The Harris family of Harris Leather and Silverworks presented a short lecture on branding to an over-capacity crowd during the Yadkin Valley Chamber of Commerce’s Business Before Hours Breakfast on Tuesday.
Several people stood in the hall listening, so as to not pass fire capacity limits in the meeting room, as Phil Harris introduced those assembled to the impact of the Harris brand. “Our brand is very iconic in our industry,” claimed Harris. “It wouldn’t be unusual to go to an airport and see someone wearing something with the Harris H on it. Our customers identify with it.”
The Harris H is two strips of carved leather connected by an engraved silver buckle with gold saddle. The simplicity of the brand is part of what has made it so popular, alleged Harris. “You don’t have to study it to know what it is,” however a design, “can be too simple or too involved.”
“You know you have a successful brand when the competition tries to copy it,” asserted Harris, who recommended making sure trademarks and logos are federally registered. “It’s not terribly expensive,” stated Harris. “It’s do-able, but you have to keep it up.”
A significant factor in the success of the Harris branding is the number of products sold with the signature H. Harris described a conversation with a customer who ordered boots and insisted that they have the logo on them. Part of marketing a brand, according to Harris, is “put it on everything.”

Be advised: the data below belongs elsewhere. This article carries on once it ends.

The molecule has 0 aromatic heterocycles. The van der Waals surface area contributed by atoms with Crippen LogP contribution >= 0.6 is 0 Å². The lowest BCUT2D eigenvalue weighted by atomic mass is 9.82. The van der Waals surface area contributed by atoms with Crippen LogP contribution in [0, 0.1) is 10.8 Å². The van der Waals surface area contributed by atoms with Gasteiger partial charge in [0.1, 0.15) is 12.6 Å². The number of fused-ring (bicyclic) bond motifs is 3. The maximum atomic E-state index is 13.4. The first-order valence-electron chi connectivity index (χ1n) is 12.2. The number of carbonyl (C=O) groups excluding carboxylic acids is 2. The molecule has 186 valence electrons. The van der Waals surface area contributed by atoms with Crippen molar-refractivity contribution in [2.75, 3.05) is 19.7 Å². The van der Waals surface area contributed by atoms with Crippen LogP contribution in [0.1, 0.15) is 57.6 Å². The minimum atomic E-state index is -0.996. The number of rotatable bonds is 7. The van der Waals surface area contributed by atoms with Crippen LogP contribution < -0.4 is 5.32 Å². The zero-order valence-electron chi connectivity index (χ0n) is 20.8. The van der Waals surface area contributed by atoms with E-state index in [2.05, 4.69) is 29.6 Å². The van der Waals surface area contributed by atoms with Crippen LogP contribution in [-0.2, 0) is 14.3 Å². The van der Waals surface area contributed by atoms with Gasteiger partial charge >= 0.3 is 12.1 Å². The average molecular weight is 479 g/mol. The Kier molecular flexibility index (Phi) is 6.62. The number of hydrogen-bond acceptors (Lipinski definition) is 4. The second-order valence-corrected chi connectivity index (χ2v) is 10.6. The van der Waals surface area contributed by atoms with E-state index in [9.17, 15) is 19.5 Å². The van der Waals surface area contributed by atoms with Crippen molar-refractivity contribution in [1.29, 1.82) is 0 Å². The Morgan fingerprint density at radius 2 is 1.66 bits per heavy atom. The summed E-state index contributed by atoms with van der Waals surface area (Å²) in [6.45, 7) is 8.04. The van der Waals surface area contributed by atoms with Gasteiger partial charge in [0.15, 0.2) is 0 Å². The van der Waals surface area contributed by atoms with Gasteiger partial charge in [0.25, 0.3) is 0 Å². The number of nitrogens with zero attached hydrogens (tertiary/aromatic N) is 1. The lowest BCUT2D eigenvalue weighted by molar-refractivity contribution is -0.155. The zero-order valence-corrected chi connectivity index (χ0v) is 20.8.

As head of apparel, his wife Phyllis agreed, “We put our brand on every article of clothing,” even adapting the logo color to the item.
The semi-truck used to transport goods to shows is also a part of the Harris branding plan. “We took a lesson from NASCAR,” stated Phil Harris, describing their mobile showroom as, “a rolling billboard. For the past 10 years it has been all over the country.”
Harris Leather and Silverworks began in 1968 with “Mabelene’s little side business” in the Mount Airy home of Ralph and Mabelene Harris. The success of her leatherwork grew with the family’s involvement with horses as Ralph began to work on tack, which son Phil later took over. Eventually brother Eddie began to specialize in silverworks extending the business further.
Although “we want to do as much as we can for the Elkin community … we stay very busy at what we do,” asserted Phil, “we keep a low profile,” so as to not have to tell neighbors they are unable to repair jacket zippers.
Many of those neighbors seemed to be present Tuesday morning. “I looked out over the sea of faces and I think I knew everybody here,” claimed Phyllis.
“Occasionally we do [talks] and it’s always a lot of fun,” stated Eddie Harris. “We do these whenever we are called upon to support the chamber and local businesses. Small business carries the load in the country. I encourage [everyone] to support the small businesses of this community.”
Beanie Taylor can be reached at 336-258-4058 or on Twitter @TBeanieTaylor.